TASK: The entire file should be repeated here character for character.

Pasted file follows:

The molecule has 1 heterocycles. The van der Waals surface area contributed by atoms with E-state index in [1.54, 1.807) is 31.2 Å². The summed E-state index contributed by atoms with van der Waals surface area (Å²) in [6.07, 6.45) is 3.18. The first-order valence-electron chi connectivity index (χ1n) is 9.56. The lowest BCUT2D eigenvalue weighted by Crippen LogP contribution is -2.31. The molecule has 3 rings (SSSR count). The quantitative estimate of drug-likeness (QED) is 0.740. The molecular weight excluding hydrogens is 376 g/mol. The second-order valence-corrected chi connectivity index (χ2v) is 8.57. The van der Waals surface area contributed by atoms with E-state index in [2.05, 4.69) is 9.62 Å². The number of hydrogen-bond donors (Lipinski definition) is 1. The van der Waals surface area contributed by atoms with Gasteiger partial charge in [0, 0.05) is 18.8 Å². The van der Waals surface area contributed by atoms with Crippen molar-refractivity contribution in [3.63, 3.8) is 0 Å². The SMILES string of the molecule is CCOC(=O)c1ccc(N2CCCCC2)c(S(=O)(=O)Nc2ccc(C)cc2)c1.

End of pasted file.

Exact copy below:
The molecule has 1 heterocycles. The van der Waals surface area contributed by atoms with E-state index in [1.54, 1.807) is 31.2 Å². The summed E-state index contributed by atoms with van der Waals surface area (Å²) in [6.07, 6.45) is 3.18. The first-order valence-electron chi connectivity index (χ1n) is 9.56. The lowest BCUT2D eigenvalue weighted by Crippen LogP contribution is -2.31. The molecule has 3 rings (SSSR count). The quantitative estimate of drug-likeness (QED) is 0.740. The molecular weight excluding hydrogens is 376 g/mol. The second-order valence-corrected chi connectivity index (χ2v) is 8.57. The van der Waals surface area contributed by atoms with E-state index in [2.05, 4.69) is 9.62 Å². The number of hydrogen-bond donors (Lipinski definition) is 1. The van der Waals surface area contributed by atoms with Gasteiger partial charge in [0, 0.05) is 18.8 Å². The van der Waals surface area contributed by atoms with Crippen molar-refractivity contribution in [3.63, 3.8) is 0 Å². The SMILES string of the molecule is CCOC(=O)c1ccc(N2CCCCC2)c(S(=O)(=O)Nc2ccc(C)cc2)c1.